The Hoan Bridge
|Carries||6 lanes of I-794|
|Locale||Milwaukee, Wisconsin, U.S.|
|Official name||Daniel Hoan Memorial Bridge|
|Maintained by||Wisconsin Department of Transportation (WisDOT)|
|Design||Tied arch bridge|
|Total length||3,057.8 m (1.9 mi)|
|Width||15.8 m (51.8 ft)|
|Clearance below||36.6 m (120.1 ft)|
The Daniel Hoan Memorial Bridge is a tied arch bridge that connects Interstate 794 in downtown Milwaukee, Wisconsin, to the Lake Freeway across the Milwaukee River inlet. Originally called the Harbor Bridge, it was renamed after Daniel Hoan, a Socialist, and one of the longest serving mayors of Milwaukee.
It was designed by the firm Howard, Needles, Tammen & Bergendoff and in 1975 won the American Institute of Steel Construction (AISC) Long Span Bridge Award. Although construction on the bridge lasted briefly from 1970 until 1972, it did not open to traffic until 1977 due to public backlash against the planned Milwaukee County freeway system. This halted completion of the connecting roadways and led to the Hoan Bridge being known as "The Bridge to Nowhere."
Its unfinished state was used as the site of the car chase scene in the movie The Blues Brothers. Eventually, the bridge connections were completed in 1998, when the Lake Parkway (Wisconsin Highway 794) opened between the bridge's southernmost exit, connecting the bridge between the Bay View neighborhood and downtown Milwaukee's southeastern tip.
The Hoan Bridge was temporarily closed on December 13, 2000, after two of the three support beams of the lakefront span failed, causing the north-bound lanes to buckle and sag by several feet and leaving the span in a near collapsed state. No motorists were injured when the bridge failed. On December 28, 2000, engineers used explosives to remove the damaged section. The damaged span was restricted to one lane in each direction for eight months while it was reconstructed, and the remainder of the bridge underwent extensive rehabilitation and retrofitting. Two lanes in each direction were reintroduced on October 10, 2001, and the bridge was fully reopened the following month. According to the Milwaukee Journal-Sentinel, at the time of its failure, the six lanes of the bridge had carried an average of only 36,590 cars per day. A total of $16 million was spent to demolish and replace the damaged section and retrofit the remainder of the bridge. Experts believe that improperly designed welds between the lower lateral bracing and floorbeams along with a period of extreme cold and snow led to the partial collapse of the Hoan Bridge.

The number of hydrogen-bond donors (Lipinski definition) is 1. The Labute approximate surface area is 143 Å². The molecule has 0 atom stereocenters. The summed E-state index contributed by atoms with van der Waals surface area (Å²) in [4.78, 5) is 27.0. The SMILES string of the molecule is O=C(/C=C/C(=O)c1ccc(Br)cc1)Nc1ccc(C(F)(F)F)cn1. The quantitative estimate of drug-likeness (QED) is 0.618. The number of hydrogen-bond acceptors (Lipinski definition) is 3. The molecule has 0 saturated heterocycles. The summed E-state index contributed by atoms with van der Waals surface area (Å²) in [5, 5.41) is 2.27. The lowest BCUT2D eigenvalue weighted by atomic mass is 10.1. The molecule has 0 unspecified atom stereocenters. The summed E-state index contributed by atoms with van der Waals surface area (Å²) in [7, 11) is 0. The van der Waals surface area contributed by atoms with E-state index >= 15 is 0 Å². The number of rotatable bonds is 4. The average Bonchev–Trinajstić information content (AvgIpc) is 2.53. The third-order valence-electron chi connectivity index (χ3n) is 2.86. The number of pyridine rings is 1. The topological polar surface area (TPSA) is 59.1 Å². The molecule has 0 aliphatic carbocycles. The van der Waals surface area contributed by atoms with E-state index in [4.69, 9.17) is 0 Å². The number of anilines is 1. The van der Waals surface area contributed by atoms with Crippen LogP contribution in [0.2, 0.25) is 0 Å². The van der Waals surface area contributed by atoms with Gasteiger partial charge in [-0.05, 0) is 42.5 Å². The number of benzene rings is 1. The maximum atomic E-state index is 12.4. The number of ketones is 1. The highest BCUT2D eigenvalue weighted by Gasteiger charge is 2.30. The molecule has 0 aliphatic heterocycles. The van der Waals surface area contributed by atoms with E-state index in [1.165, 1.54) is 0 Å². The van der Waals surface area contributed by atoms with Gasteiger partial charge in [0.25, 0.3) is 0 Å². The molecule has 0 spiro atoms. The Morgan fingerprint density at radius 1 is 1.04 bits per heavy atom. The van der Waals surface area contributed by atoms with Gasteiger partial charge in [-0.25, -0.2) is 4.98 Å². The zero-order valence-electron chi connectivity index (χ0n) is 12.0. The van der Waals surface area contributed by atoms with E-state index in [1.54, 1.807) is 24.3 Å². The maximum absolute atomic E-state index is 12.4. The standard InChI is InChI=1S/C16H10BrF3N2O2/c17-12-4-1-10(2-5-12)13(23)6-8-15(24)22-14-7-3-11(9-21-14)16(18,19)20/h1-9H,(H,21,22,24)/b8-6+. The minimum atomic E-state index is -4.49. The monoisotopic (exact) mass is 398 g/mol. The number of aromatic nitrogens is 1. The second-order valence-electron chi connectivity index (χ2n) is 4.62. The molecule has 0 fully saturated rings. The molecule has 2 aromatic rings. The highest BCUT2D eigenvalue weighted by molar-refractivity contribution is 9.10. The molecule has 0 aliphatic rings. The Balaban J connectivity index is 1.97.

A complete rehabilitation of the bridge has been approved in conjunction with related construction on I-794 and its interchange. The rehabilitation plan includes removal and replacement of the bridge deck, other structural adjustments, and the cleaning and repainting of the bridge's steel. The improvements are expected to extend the life span of the bridge by 40 to 50 years.
- "Daniel Webster Hoan Bridge". Lichtenstein Consulting Engineers. Archived from the original on 2007-03-11. Retrieved 2008-08-11.
- "Nationalbridges.com National Bridge Inventory Bridges". NationalBridges.com. Retrieved 2007-10-05.[dead link]
- Tom Held (October 10, 2001), Drivers' patience pays off as most lanes reopen on Hoan Bridge, Milwaukee Journal Sentinel, retrieved 2008-10-12
- Larry Sandler (May 28, 2001), A bridge too far? Drivers avoid the Hoan, Milwaukee Journal Sentinel, retrieved 2008-03-22
- Larry Sandler (August 2, 2007), Hoan Bridge failure was wake-up call here, Milwaukee Journal Sentinel, retrieved 2008-03-22
- Hoan Bridge Failure Investigation and Retrofit; A Summary, Lichtenstein Consulting Engineers, archived from the original on 2003-03-11, retrieved 2008-08-11
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